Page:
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Unformatted text preview: d, but not executed, a contract with Pagini Resources, which would enable a
capital reconstruction which was needed for expansion and exploration purposes. Adelaide were persuaded through the representations of Sellars, an executive of Poseidon
Limited, to contract on better terms with Poseidon instead of Pagini. After the contract
with Poseidon was executed, the Board of Directors of Poseidon repudiated the contract, 74 (1992) 174 C.L.R. 64.
McRae v Commonwealth Disposal Commission (1951) 84 C.L.R. 377 at 414, cited with approval by
Brennan J in Commonwealth v Amann Aviation (1992) 174 C.L.R. 64.
75 221 alleging that Sellars had acted in excess of authority, offering instead a contract of m u c h lesser advantage to Adelaide. Adelaide accepted a repudiation, and sought to reinstat
negotiations with Pagini. Pagini offered Adelaide another contract, but on less
advantageous terms than previously. Adelaide contracted with Pagini and sued Sellars
and Poseidon for the losses incurred for the lost opportunity to execute a more advantageous contract with Pagini, the result of the misrepresentations of Sellars un
52 of the Trade Practices Act 1974 (Cth), asking damages under s. 82 Trade Practices Act 1974 (Cth), the section controlling the damages awarded under s. 52. The High Cou
had to decide the question:
Is it necessary for the applicant to prove on the balance of probabilities that a benefit would have
been derived from the opportunity had it not been lost, and if so, the extent of that benefit? Or is it
sufficient for the applicant to show, not on the balance of probabilities, but by reference to the
degree of possibilities and probabilities, that there were some prospects of deriving a benefit from
the opportunity had it not been lost and, if so, then to ascertain the value of the opportunity or
77 benefit by reference to such possibilities and probabilities? The court ruled that the plaintiffs could recover, and unequivocally recognized the l
chance doctrine. In this case it was the lost chance of a profitable commercial
opportunity. Applying Malec, the court ruled that the logic in Malec should not be
confined to its facts:
Neither in logic nor in the nature of things is there any reason for confining the approach taken in
Malec concerning the proof of future possibilities and past hypothetical situations to the assessment of damages for personal injuries. T he reasons which commended the adoption of that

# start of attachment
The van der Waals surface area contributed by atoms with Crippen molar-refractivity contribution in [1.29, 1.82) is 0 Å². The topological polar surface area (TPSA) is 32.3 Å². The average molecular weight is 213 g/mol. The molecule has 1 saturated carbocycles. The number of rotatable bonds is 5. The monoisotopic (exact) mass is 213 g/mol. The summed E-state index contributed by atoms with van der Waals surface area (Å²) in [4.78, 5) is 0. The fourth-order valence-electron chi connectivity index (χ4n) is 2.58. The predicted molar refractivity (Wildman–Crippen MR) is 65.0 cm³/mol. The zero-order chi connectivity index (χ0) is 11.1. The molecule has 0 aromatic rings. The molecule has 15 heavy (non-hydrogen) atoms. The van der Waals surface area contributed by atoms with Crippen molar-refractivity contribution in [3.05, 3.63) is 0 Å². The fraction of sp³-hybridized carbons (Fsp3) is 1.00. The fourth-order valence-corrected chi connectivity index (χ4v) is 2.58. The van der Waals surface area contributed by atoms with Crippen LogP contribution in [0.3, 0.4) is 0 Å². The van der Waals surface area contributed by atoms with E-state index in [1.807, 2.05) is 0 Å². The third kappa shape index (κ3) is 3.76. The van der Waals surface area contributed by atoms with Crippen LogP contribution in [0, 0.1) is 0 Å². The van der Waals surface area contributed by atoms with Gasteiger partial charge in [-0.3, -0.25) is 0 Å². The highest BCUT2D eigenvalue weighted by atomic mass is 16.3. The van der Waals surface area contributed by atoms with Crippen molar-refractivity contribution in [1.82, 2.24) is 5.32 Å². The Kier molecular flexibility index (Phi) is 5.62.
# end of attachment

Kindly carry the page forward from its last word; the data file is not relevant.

approach in assessments of that kind apply with equal force to the assessment of damages for loss
of a commercial opportunity, as the judgments in Amann acknowledge.78 76 (1994)179C.L.R.332
Sellars v Adelaide Petroleum NL. (1994) 179 C.L.R. 3 32 at 339 per Mason CJ, Dawson, Toohey, and
(1994) 179 C.L.R. 3 32 at 350.
77 222 J udgments such as Malec, Adelaide Petroleum, a nd Chappell indicate that courts d o not
wish to fetter their decision-making powers, and assess the cases coming before them
with intuition as much as legal reasoning. The concept of 'justice' may be more integrally tied to the way the facts of each case are characterised than with a prec principle which can be more generally applied. Litigants may feel that subjectivity h
been introduced, which breeds uncertainty in the application of the law.79 Remoteness and Proximity The concept of remoteness concerns itself with what kinds of damage the court will ho the defendant liable in an action. Damage of the most catastrophic and unusual nature may ensue from breach, but on practical grounds the law takes the view that a line mu
be drawn somewhere and that certain kinds or types of loss, though admittedly caused
a direct result of the defendant's conduct, shall not qualify for compensation.80 The issue of remoteness arises where the defendant denies liability for damage, even
though it may have resulted undeniably from his/her actions. Knowledge, actual and imputed, the likelihood of the event occurring, and the circumstances around the even
are all considered. In addition, in contract, the parties are free to make provision
respect of a contemplated loss which the court will also consider. The terms of the
contract, therefore, become central in such a dispute. 79 Chappel v Hart  H C A 55; 156 A.L.R. 517.
Furmiston, M . P. 1991, Cheshire, Fifoot, and Furmiston's Law of Contract, 12th edition, Butterworths
596. 80 223 T he m odern law, in contract, starts with the j udgment of Baron Alderson in the 1 854 case of Hadley v Baxendale%x Alderson B. gave the 'rule', divided into two 'limbs' or par (sometimes called two rules), upon which damages must be claimed, excluding any oth damages as too remote. This is a reflection of the underlying social policy that it
unwise to put an unlimited burden of loss upon a defendant in circumstances where
on losses cannot be reasonably foreseen. Foreseeability, therefore, and its inescapable counterpart, knowledge, are used as benchmarks in determining whether the court wil award damages for certain types of losses which it regards as too remote as to crea injustice to award a pecuniary burden for losses incurred by the plaintiff or third p but nevertheless which can be theoretically traced to the actions or omissions of t
defendant. Baron Alderson stated in the famous ratio of the court in Hadley v
N o w w e think the proper rule in such a ca...
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